Cascade Ranger District crews will be removing a large number of trees suffering from serious infestation -- also known as root rot -- in two popular campgrounds around Lake Cascade late this winter or early spring of next year. The project will change the campgrounds from shady to an open canopy condition, District officials said.
They assessed the Rainbow Point and Amanita campgrounds earlier this year and learned the forest health problem had dramatically increased. Forest employees have been removing hazard trees from the area for several years now, but forestry experts say the scale of the problem has increased beyond what maintenance crews can handle. “The high density of the forest in this area have made the existing trees more susceptible to insects and disease,” said Cascade District Ranger Jake Strohmeyer. “The current situation is very hazardous and the potential for trees to fall, posing a significant risk to visitors using the sites.”
Crews will bring in heavy equipment to safely remove the shade- tolerant Grand and subalpine firs -- as well as older spruce --that are deteriorating. The campgrounds will be replanted with larch, a species more tolerant to insects and disease. Officials said the larch will thrive in the open forest conditions created by removing the dead and dying trees.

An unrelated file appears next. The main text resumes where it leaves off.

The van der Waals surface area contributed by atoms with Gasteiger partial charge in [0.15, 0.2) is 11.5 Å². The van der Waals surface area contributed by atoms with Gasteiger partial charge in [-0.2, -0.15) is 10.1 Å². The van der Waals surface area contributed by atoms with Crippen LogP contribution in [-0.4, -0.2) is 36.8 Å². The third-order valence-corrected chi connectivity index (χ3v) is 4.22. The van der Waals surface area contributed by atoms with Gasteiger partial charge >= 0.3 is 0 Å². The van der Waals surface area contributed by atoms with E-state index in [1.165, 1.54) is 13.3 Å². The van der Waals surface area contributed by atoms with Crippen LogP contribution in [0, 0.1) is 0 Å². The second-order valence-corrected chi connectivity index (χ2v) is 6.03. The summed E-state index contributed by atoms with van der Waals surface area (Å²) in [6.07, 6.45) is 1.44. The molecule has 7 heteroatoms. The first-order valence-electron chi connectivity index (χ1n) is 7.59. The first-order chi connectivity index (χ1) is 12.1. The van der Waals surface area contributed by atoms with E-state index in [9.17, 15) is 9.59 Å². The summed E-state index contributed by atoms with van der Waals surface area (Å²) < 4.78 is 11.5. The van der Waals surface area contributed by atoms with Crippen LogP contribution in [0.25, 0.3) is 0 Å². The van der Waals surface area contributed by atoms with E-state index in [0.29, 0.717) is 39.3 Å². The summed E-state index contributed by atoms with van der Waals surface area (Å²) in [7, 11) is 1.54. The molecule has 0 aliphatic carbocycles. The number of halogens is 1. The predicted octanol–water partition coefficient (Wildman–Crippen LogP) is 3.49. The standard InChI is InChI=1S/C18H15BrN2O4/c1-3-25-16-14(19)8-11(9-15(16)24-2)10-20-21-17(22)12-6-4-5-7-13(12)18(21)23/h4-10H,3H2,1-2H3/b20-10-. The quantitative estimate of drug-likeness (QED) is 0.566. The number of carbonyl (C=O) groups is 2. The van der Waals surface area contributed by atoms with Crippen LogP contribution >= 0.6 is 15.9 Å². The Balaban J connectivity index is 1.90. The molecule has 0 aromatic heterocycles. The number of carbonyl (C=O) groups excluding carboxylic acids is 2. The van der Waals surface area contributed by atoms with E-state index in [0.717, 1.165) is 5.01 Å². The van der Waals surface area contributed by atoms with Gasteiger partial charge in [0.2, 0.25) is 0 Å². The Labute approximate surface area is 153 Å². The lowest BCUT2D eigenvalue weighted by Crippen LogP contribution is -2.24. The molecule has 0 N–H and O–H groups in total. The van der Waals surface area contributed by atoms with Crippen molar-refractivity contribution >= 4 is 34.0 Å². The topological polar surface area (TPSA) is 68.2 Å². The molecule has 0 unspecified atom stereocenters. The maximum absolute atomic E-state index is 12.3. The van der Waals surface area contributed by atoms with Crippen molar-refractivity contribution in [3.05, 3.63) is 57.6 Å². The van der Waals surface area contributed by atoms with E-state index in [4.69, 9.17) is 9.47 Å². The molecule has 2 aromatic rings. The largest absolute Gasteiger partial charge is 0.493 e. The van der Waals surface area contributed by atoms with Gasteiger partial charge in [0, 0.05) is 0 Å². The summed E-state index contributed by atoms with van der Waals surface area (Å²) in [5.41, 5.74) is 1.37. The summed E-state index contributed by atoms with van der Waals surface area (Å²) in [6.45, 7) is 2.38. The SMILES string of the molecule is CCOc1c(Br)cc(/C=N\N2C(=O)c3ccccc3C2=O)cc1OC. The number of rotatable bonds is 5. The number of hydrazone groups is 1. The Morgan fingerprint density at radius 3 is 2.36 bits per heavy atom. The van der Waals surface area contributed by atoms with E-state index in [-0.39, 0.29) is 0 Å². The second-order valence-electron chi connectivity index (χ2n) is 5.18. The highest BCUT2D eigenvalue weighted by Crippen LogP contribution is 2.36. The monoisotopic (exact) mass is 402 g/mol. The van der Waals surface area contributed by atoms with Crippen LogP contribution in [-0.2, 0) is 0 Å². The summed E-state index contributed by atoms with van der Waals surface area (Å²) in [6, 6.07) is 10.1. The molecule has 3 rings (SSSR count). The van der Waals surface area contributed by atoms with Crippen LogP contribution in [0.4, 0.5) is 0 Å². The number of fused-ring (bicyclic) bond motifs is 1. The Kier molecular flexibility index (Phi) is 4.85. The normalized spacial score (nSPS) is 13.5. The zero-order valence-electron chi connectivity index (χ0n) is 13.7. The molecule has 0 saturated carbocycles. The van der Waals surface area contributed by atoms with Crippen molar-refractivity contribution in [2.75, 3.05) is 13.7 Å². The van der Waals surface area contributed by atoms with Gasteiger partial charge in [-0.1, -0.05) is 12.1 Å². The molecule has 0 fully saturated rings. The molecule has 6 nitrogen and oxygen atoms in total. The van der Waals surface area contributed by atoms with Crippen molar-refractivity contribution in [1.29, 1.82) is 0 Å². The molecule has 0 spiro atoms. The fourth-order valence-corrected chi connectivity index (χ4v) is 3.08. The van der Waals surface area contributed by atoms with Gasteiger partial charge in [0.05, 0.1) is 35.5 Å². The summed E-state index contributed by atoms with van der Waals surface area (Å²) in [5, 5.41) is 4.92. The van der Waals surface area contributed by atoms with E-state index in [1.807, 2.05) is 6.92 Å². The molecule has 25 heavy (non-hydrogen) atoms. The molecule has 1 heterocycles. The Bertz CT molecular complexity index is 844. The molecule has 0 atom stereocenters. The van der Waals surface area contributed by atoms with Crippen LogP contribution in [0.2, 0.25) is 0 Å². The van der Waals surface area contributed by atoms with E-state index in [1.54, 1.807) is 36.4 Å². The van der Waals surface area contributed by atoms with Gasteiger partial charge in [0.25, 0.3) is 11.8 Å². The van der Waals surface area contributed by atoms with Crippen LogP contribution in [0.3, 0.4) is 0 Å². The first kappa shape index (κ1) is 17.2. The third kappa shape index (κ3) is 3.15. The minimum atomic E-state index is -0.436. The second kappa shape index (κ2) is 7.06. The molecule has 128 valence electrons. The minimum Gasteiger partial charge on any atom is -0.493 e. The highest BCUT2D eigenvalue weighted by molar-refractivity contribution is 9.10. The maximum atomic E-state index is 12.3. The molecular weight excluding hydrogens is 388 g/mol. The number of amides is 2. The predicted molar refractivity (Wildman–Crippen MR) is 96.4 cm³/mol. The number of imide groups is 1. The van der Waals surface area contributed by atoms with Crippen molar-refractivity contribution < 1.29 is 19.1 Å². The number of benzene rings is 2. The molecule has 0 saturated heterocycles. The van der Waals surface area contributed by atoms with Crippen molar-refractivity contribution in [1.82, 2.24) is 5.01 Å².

“People familiar with the campgrounds will encounter a much different place than what they remember when they return this year,” said Strohmeyer. “However, it will be a much safer place for people to camp and enjoy the outdoors.”
The Forest Service is expecting to have this work completed in time for the 2017 camping season. The status of both campgrounds will be posted on www.recreation.gov.